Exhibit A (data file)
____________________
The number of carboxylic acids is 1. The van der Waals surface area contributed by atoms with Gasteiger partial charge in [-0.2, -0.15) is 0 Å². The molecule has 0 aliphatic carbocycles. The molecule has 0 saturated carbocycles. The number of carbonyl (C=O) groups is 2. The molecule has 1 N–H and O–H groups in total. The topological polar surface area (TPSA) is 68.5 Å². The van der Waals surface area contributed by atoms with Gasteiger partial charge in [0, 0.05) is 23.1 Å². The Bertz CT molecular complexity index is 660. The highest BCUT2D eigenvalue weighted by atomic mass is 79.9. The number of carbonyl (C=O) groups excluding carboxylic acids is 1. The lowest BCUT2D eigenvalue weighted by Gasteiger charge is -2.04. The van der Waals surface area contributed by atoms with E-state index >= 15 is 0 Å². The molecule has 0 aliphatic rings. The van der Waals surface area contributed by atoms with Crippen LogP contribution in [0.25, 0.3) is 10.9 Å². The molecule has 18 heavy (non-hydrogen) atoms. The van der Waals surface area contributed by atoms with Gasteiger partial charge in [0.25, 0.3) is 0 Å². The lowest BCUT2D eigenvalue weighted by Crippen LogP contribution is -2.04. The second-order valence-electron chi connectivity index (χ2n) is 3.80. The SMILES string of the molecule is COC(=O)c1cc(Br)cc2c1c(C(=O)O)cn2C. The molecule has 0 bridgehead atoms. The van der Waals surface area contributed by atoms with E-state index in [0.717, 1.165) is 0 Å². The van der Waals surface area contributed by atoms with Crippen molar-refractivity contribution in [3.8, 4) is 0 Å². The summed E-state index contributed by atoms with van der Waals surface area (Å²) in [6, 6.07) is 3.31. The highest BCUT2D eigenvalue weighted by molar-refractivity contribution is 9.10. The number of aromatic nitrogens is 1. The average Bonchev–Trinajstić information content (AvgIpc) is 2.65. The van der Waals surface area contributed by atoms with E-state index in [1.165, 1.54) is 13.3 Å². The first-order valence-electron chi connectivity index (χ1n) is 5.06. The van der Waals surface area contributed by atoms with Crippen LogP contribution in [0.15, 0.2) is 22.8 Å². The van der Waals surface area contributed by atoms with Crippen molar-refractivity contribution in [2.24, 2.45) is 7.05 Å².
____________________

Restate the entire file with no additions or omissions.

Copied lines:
The number of carboxylic acids is 1. The van der Waals surface area contributed by atoms with Gasteiger partial charge in [-0.2, -0.15) is 0 Å². The molecule has 0 aliphatic carbocycles. The molecule has 0 saturated carbocycles. The number of carbonyl (C=O) groups is 2. The molecule has 1 N–H and O–H groups in total. The topological polar surface area (TPSA) is 68.5 Å². The van der Waals surface area contributed by atoms with Gasteiger partial charge in [0, 0.05) is 23.1 Å². The Bertz CT molecular complexity index is 660. The highest BCUT2D eigenvalue weighted by atomic mass is 79.9. The number of carbonyl (C=O) groups excluding carboxylic acids is 1. The lowest BCUT2D eigenvalue weighted by Gasteiger charge is -2.04. The van der Waals surface area contributed by atoms with E-state index >= 15 is 0 Å². The molecule has 0 aliphatic rings. The van der Waals surface area contributed by atoms with Crippen LogP contribution in [0.25, 0.3) is 10.9 Å². The molecule has 18 heavy (non-hydrogen) atoms. The van der Waals surface area contributed by atoms with Gasteiger partial charge in [0.25, 0.3) is 0 Å². The lowest BCUT2D eigenvalue weighted by Crippen LogP contribution is -2.04. The second-order valence-electron chi connectivity index (χ2n) is 3.80. The SMILES string of the molecule is COC(=O)c1cc(Br)cc2c1c(C(=O)O)cn2C. The molecule has 0 bridgehead atoms. The van der Waals surface area contributed by atoms with E-state index in [0.717, 1.165) is 0 Å². The van der Waals surface area contributed by atoms with Crippen molar-refractivity contribution in [3.8, 4) is 0 Å². The summed E-state index contributed by atoms with van der Waals surface area (Å²) in [6, 6.07) is 3.31. The highest BCUT2D eigenvalue weighted by molar-refractivity contribution is 9.10. The number of aromatic nitrogens is 1. The average Bonchev–Trinajstić information content (AvgIpc) is 2.65. The van der Waals surface area contributed by atoms with E-state index in [1.165, 1.54) is 13.3 Å². The first-order valence-electron chi connectivity index (χ1n) is 5.06. The van der Waals surface area contributed by atoms with Crippen LogP contribution in [0.15, 0.2) is 22.8 Å². The van der Waals surface area contributed by atoms with Crippen molar-refractivity contribution in [2.24, 2.45) is 7.05 Å².